A dancer may be considered "old" at 35, but a venerable company can live on and on. That's the case with the Hubbard Street Dance Company, considered one of the top troupes in the country and known for the high technical caliber of its dancers, the talent of its choreographers and its extensive repertory. The Chicago-based group makes its Hopkins Center for the Arts debut at Dartmouth College next week.
"Hubbard Street is one of the strongest contemporary dance companies, and it's one of the most important," says Margaret Lawrence, programming director of the Hop. "It has not only a brilliant resident choreographer [Alejandro Cerrudo], but very significant prior works by some of the most important choreographers in modern dance."
Hubbard Street is an incubator, training Chicago-area dancers while working with some of the world's top talent. Cerrudo is just the latest resident choreographer in a line of powerhouses who have developed works for the company. Glenn Edgerton, Hubbard Street's artistic director since 2009, says he's always on the hunt for choreographers with a "unique voice." His aim is constantly to push the boundaries of how modern dance is executed by performers and experienced by audiences.
"I really feel I'm trying to make an identity for Hubbard Street that's not homogenizing dance — that Hubbard Street is looking to be unique, rather than copying another company," Edgerton says. "When you find interesting artists that have something of their own to represent, then it creates a variation, and a diverse repertory that is rich and that has substance to it.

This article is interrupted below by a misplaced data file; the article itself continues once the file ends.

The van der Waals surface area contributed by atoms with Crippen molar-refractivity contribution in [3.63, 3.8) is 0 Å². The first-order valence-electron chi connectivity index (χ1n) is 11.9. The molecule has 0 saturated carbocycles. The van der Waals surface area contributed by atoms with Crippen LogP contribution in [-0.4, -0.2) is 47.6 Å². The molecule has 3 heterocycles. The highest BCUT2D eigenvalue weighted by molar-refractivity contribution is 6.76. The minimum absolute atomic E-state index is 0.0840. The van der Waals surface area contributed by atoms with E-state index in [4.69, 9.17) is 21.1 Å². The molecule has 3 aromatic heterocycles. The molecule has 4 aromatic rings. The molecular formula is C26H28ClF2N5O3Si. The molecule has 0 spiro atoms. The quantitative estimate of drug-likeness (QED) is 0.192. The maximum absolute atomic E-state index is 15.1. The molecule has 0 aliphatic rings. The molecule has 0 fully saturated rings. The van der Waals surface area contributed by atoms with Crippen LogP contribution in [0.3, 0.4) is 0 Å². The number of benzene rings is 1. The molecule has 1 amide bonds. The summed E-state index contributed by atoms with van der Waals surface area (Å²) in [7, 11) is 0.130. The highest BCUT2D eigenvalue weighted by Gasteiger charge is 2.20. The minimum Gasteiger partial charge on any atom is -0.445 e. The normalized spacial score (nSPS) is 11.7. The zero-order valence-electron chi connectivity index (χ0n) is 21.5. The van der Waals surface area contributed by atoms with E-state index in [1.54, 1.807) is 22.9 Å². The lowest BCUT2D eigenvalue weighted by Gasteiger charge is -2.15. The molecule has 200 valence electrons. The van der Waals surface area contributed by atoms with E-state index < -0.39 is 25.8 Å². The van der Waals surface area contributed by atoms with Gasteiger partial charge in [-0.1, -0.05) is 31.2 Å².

"I get a little wary when I see a program where everything seems similar," he adds.
Upper Valley audiences are in no danger of experiencing tedium at the Hop's show. It will showcase four dances from different eras: "PACOPEPEPLUTO" and "The Impossible," choreographed by Cerrudo; the North African-inspired "Gnawa" by Nacho Duato; and "Falling Angels" by Jií Kylián.
It's a varied selection. "PACOPEPEPLUTO," from 2011, is a series of male solos (partial nudity alert!) set to Dean Martin music. "The Impossible" premiered just two weeks ago, and is reportedly more narrative and character driven than Cerrudo's previous, more abstract works. "Falling Angels," created in 1989, is a female-only piece set to percussion. And "Gnawa," from 2005, is a dramatic, high-energy dance with a Mediterranean soundtrack.
"We usually bring in a varied bill, so there's always one piece for certain individuals to gravitate to," explains dancer Jonathan Fredrickson, who will perform in three of the dances at the Hop.
Hubbard Street's repertory is notable not just for its diversity but for its breadth of international influences. The 18 dancers of the core company are contracted to work 52 weeks a year, and the technical and physical dexterity needed to perform such a range of styles is remarkable.
"It is very versatile," agrees Fredrickson. "I enjoy the challenge ... To be versatile as a dancer is intriguing and fun, and also hard, while at the same time remaining yourself."
Local dancers, take note: While at the Hop, Hubbard Street will offer two master classes at the intermediate level, in ballet and in repertoire.
Most of us, of course, just like to watch.
"There's a lot of dance lovers in the region," says Lawrence. "And when you have a world-class ensemble, people come to see them."
Courtesy of Todd Rosenberg